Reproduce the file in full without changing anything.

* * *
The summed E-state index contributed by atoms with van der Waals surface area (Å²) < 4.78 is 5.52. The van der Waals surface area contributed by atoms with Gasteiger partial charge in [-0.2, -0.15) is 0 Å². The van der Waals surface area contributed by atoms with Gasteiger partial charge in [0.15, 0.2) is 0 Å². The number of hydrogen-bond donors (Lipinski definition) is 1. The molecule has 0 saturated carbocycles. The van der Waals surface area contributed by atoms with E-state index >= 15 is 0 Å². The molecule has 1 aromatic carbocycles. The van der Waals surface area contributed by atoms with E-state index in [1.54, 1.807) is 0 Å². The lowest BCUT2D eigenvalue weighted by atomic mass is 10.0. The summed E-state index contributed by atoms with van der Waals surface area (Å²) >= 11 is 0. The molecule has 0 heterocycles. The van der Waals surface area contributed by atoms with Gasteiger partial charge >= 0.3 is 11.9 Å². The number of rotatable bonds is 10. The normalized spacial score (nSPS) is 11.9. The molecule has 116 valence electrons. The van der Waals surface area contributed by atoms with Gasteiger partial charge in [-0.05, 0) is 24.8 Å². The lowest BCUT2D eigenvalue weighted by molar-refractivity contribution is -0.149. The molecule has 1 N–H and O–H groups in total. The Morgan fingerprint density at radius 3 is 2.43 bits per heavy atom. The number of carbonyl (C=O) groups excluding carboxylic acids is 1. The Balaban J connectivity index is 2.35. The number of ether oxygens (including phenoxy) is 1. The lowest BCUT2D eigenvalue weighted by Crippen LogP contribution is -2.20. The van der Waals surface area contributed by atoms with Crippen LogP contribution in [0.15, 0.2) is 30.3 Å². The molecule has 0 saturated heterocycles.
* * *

The summed E-state index contributed by atoms with van der Waals surface area (Å²) < 4.78 is 5.52. The van der Waals surface area contributed by atoms with Gasteiger partial charge in [-0.2, -0.15) is 0 Å². The van der Waals surface area contributed by atoms with Gasteiger partial charge in [0.15, 0.2) is 0 Å². The number of hydrogen-bond donors (Lipinski definition) is 1. The molecule has 0 saturated carbocycles. The van der Waals surface area contributed by atoms with E-state index >= 15 is 0 Å². The molecule has 1 aromatic carbocycles. The van der Waals surface area contributed by atoms with E-state index in [1.54, 1.807) is 0 Å². The lowest BCUT2D eigenvalue weighted by atomic mass is 10.0. The summed E-state index contributed by atoms with van der Waals surface area (Å²) >= 11 is 0. The molecule has 0 heterocycles. The van der Waals surface area contributed by atoms with Gasteiger partial charge >= 0.3 is 11.9 Å². The number of rotatable bonds is 10. The normalized spacial score (nSPS) is 11.9. The molecule has 116 valence electrons. The van der Waals surface area contributed by atoms with Gasteiger partial charge in [-0.05, 0) is 24.8 Å². The lowest BCUT2D eigenvalue weighted by molar-refractivity contribution is -0.149. The molecule has 1 N–H and O–H groups in total. The Morgan fingerprint density at radius 3 is 2.43 bits per heavy atom. The number of carbonyl (C=O) groups excluding carboxylic acids is 1. The Balaban J connectivity index is 2.35. The number of ether oxygens (including phenoxy) is 1. The lowest BCUT2D eigenvalue weighted by Crippen LogP contribution is -2.20. The van der Waals surface area contributed by atoms with Crippen LogP contribution in [0.15, 0.2) is 30.3 Å². The molecule has 0 saturated heterocycles.